World Press Photo: The Other Deadly Side of the Lens
Demonstrators on Tahrir Square, Cairo, react to a televised speech on 10 February, in which contrary to prior expectations, Egypt’s president Hosni Mubarak said he would not give up power | Photo: Alex Majoli, Magnum Photos
“World Aquatics Championships”, Shanghai, China | Photo: Adam Pretty, Getty Images
For over a decade now the Westlicht Gallery has hosted the annual World Press Photo exhibition, offering viewers a reminder of the reality of the world where we live. However, it also reminds us of the costs photographers sometimes pay.
This year’s crop zooms in on the familiar grim subjects of war, conflict, death and natural disasters. The Arab Spring, the tsunami in Japan, Anders Breivik’s massacre on Utøya island, and the continued violence associated to Mexican drug cartels figure prominently in the work of the 57 photographers from 24 countries.
The winning photo is Samuel Aranda’s portrait of a woman holding an injured protester in Yemen, but the most moving image is a seemingly unremarkable portrait of a rebel fighter in Libya, winner of the first prize for General News stories. Moving, because its photographer Rémi Ochlik, a 28-year-old rising star, was killed with journalist Marie Colvin in Homs, Syria on 22 February 2012, caught in the line of fire, while in the line of duty. The photo description in the World Press Photo exhibition neglects to mention this detail.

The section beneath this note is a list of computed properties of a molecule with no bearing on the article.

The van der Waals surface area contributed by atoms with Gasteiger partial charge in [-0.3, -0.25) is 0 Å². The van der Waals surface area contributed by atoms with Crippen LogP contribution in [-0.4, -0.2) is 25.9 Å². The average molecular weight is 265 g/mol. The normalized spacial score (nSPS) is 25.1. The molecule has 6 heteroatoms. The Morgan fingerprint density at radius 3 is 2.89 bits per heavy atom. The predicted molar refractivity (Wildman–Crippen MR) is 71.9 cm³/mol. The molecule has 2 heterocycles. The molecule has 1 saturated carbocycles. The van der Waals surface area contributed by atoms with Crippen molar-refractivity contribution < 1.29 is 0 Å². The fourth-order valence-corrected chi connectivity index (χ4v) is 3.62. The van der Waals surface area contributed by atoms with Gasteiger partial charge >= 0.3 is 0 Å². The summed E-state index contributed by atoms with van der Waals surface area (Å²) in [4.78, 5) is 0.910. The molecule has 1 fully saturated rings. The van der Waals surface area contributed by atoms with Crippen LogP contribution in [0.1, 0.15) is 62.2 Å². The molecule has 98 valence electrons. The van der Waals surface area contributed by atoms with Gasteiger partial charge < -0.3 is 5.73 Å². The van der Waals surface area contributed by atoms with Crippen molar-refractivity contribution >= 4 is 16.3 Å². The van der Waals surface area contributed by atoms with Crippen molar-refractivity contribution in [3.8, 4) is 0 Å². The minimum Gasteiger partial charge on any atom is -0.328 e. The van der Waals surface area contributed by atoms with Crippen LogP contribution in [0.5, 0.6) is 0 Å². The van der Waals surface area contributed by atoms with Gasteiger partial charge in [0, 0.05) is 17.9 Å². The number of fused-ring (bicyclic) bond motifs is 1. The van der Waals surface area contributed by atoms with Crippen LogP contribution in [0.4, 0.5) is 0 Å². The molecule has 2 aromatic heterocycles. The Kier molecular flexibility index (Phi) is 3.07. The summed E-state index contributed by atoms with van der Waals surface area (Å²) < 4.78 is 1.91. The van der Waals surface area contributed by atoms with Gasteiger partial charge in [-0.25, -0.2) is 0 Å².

Annual visitors will recognize a few names from recent years. After the tsunami in Japan, the AP’s David Guttenfelder snapped at least his seventh award-winner, footprints in the drying mud. Yasuyoshi Chiba’s portrait of a cruise boat on a house after the same disaster follows up a prize in 2008. Russian Yuri Kozyrev’s snapshot of Libyan rebel fighters is his sixth winner. Other multiple recipients include Tomasz Guzowaty portraits of lucha libre competitors in Mexico, Adam Pretty’s repeat with yet another swimmer’s treat, and another underwater stunner from Donald Miralle, Jr.
World Press Photo 2012
Through 21 Oct.
7., Westbahnstr. 40
(01) 522 66 36 60
For a review of the 2011 World Press Photo exhibit, see “Finding Beauty in Hardship” in TVR Oct 2011.